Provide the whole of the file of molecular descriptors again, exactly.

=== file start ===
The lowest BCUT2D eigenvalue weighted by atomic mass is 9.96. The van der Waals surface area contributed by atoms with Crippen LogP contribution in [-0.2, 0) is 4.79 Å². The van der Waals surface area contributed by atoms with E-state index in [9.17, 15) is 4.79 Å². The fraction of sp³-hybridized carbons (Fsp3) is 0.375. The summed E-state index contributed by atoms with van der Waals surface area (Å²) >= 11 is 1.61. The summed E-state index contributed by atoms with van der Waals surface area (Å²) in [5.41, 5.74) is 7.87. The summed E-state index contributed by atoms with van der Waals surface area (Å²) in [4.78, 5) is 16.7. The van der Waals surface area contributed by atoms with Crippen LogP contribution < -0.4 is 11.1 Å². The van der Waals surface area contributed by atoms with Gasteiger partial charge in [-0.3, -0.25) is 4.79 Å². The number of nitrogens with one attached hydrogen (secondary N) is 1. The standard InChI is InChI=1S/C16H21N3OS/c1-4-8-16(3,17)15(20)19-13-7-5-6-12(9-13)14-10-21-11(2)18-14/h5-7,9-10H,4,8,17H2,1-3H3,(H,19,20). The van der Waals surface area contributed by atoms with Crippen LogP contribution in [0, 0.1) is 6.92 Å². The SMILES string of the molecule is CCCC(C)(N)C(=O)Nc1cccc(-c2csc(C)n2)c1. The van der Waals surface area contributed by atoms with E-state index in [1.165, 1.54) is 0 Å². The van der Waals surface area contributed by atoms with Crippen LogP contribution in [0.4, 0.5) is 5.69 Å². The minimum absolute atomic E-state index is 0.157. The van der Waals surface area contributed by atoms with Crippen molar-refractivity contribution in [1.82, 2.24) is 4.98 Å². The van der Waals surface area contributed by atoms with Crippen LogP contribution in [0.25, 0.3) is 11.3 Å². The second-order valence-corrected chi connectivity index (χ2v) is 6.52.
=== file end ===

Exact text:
The lowest BCUT2D eigenvalue weighted by atomic mass is 9.96. The van der Waals surface area contributed by atoms with Crippen LogP contribution in [-0.2, 0) is 4.79 Å². The van der Waals surface area contributed by atoms with E-state index in [9.17, 15) is 4.79 Å². The fraction of sp³-hybridized carbons (Fsp3) is 0.375. The summed E-state index contributed by atoms with van der Waals surface area (Å²) >= 11 is 1.61. The summed E-state index contributed by atoms with van der Waals surface area (Å²) in [5.41, 5.74) is 7.87. The summed E-state index contributed by atoms with van der Waals surface area (Å²) in [4.78, 5) is 16.7. The van der Waals surface area contributed by atoms with Crippen LogP contribution < -0.4 is 11.1 Å². The van der Waals surface area contributed by atoms with Gasteiger partial charge in [-0.3, -0.25) is 4.79 Å². The number of nitrogens with one attached hydrogen (secondary N) is 1. The standard InChI is InChI=1S/C16H21N3OS/c1-4-8-16(3,17)15(20)19-13-7-5-6-12(9-13)14-10-21-11(2)18-14/h5-7,9-10H,4,8,17H2,1-3H3,(H,19,20). The van der Waals surface area contributed by atoms with Crippen LogP contribution in [0, 0.1) is 6.92 Å². The SMILES string of the molecule is CCCC(C)(N)C(=O)Nc1cccc(-c2csc(C)n2)c1. The van der Waals surface area contributed by atoms with E-state index in [1.165, 1.54) is 0 Å². The van der Waals surface area contributed by atoms with Crippen LogP contribution in [0.4, 0.5) is 5.69 Å². The minimum absolute atomic E-state index is 0.157. The van der Waals surface area contributed by atoms with Crippen molar-refractivity contribution in [1.82, 2.24) is 4.98 Å². The van der Waals surface area contributed by atoms with Crippen LogP contribution in [0.25, 0.3) is 11.3 Å². The second-order valence-corrected chi connectivity index (χ2v) is 6.52.